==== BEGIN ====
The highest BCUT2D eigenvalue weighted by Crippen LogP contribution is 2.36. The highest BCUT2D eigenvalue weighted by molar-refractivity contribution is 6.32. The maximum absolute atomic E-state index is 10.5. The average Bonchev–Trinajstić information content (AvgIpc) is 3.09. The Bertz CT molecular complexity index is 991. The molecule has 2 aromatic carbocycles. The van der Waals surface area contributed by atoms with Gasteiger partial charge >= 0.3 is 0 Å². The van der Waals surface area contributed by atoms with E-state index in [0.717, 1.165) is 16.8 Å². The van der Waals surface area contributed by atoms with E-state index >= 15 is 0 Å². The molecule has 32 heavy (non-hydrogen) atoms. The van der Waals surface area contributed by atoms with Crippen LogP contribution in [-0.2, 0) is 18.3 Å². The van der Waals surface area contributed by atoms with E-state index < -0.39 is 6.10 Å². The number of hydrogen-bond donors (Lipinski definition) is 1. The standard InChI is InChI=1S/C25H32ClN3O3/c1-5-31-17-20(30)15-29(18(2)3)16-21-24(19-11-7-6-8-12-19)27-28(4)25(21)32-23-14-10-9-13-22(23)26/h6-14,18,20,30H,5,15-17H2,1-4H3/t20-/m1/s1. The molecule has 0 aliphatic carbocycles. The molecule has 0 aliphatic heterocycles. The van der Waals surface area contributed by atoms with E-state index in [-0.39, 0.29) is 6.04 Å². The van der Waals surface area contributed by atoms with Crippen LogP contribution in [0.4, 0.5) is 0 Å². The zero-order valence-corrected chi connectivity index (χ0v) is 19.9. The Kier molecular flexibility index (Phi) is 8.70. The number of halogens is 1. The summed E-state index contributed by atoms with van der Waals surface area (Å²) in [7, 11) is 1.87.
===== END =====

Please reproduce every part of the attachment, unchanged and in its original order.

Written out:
The highest BCUT2D eigenvalue weighted by Crippen LogP contribution is 2.36. The highest BCUT2D eigenvalue weighted by molar-refractivity contribution is 6.32. The maximum absolute atomic E-state index is 10.5. The average Bonchev–Trinajstić information content (AvgIpc) is 3.09. The Bertz CT molecular complexity index is 991. The molecule has 2 aromatic carbocycles. The van der Waals surface area contributed by atoms with Gasteiger partial charge >= 0.3 is 0 Å². The van der Waals surface area contributed by atoms with E-state index in [0.717, 1.165) is 16.8 Å². The van der Waals surface area contributed by atoms with E-state index >= 15 is 0 Å². The molecule has 32 heavy (non-hydrogen) atoms. The van der Waals surface area contributed by atoms with Crippen LogP contribution in [-0.2, 0) is 18.3 Å². The van der Waals surface area contributed by atoms with E-state index < -0.39 is 6.10 Å². The number of hydrogen-bond donors (Lipinski definition) is 1. The standard InChI is InChI=1S/C25H32ClN3O3/c1-5-31-17-20(30)15-29(18(2)3)16-21-24(19-11-7-6-8-12-19)27-28(4)25(21)32-23-14-10-9-13-22(23)26/h6-14,18,20,30H,5,15-17H2,1-4H3/t20-/m1/s1. The molecule has 0 aliphatic carbocycles. The molecule has 0 aliphatic heterocycles. The van der Waals surface area contributed by atoms with E-state index in [-0.39, 0.29) is 6.04 Å². The van der Waals surface area contributed by atoms with Crippen LogP contribution in [0.4, 0.5) is 0 Å². The zero-order valence-corrected chi connectivity index (χ0v) is 19.9. The Kier molecular flexibility index (Phi) is 8.70. The number of halogens is 1. The summed E-state index contributed by atoms with van der Waals surface area (Å²) in [7, 11) is 1.87.